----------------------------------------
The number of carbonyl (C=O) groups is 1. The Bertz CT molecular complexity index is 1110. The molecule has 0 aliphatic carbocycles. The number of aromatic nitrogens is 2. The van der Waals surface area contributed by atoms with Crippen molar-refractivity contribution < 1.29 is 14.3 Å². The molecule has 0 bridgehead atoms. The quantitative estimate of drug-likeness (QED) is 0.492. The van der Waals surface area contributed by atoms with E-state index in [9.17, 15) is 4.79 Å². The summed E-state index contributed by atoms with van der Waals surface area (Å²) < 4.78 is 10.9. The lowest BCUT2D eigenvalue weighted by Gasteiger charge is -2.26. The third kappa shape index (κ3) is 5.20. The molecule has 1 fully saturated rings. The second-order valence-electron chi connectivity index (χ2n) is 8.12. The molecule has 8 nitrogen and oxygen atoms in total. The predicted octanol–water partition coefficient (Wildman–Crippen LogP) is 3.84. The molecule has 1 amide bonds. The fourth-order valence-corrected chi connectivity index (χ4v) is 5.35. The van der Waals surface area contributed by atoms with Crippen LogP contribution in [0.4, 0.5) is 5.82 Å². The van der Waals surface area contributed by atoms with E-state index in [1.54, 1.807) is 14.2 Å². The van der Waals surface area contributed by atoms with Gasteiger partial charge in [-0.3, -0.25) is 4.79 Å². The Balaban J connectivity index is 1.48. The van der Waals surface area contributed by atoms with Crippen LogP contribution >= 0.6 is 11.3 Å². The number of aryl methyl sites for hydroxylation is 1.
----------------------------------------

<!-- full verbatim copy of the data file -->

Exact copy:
The number of carbonyl (C=O) groups is 1. The Bertz CT molecular complexity index is 1110. The molecule has 0 aliphatic carbocycles. The number of aromatic nitrogens is 2. The van der Waals surface area contributed by atoms with Crippen molar-refractivity contribution < 1.29 is 14.3 Å². The molecule has 0 bridgehead atoms. The quantitative estimate of drug-likeness (QED) is 0.492. The van der Waals surface area contributed by atoms with E-state index in [9.17, 15) is 4.79 Å². The summed E-state index contributed by atoms with van der Waals surface area (Å²) < 4.78 is 10.9. The lowest BCUT2D eigenvalue weighted by Gasteiger charge is -2.26. The third kappa shape index (κ3) is 5.20. The molecule has 1 fully saturated rings. The second-order valence-electron chi connectivity index (χ2n) is 8.12. The molecule has 8 nitrogen and oxygen atoms in total. The predicted octanol–water partition coefficient (Wildman–Crippen LogP) is 3.84. The molecule has 1 amide bonds. The fourth-order valence-corrected chi connectivity index (χ4v) is 5.35. The van der Waals surface area contributed by atoms with Crippen LogP contribution in [0.4, 0.5) is 5.82 Å². The van der Waals surface area contributed by atoms with E-state index in [1.54, 1.807) is 14.2 Å². The van der Waals surface area contributed by atoms with Gasteiger partial charge in [-0.3, -0.25) is 4.79 Å². The Balaban J connectivity index is 1.48. The van der Waals surface area contributed by atoms with Crippen LogP contribution >= 0.6 is 11.3 Å². The number of aryl methyl sites for hydroxylation is 1.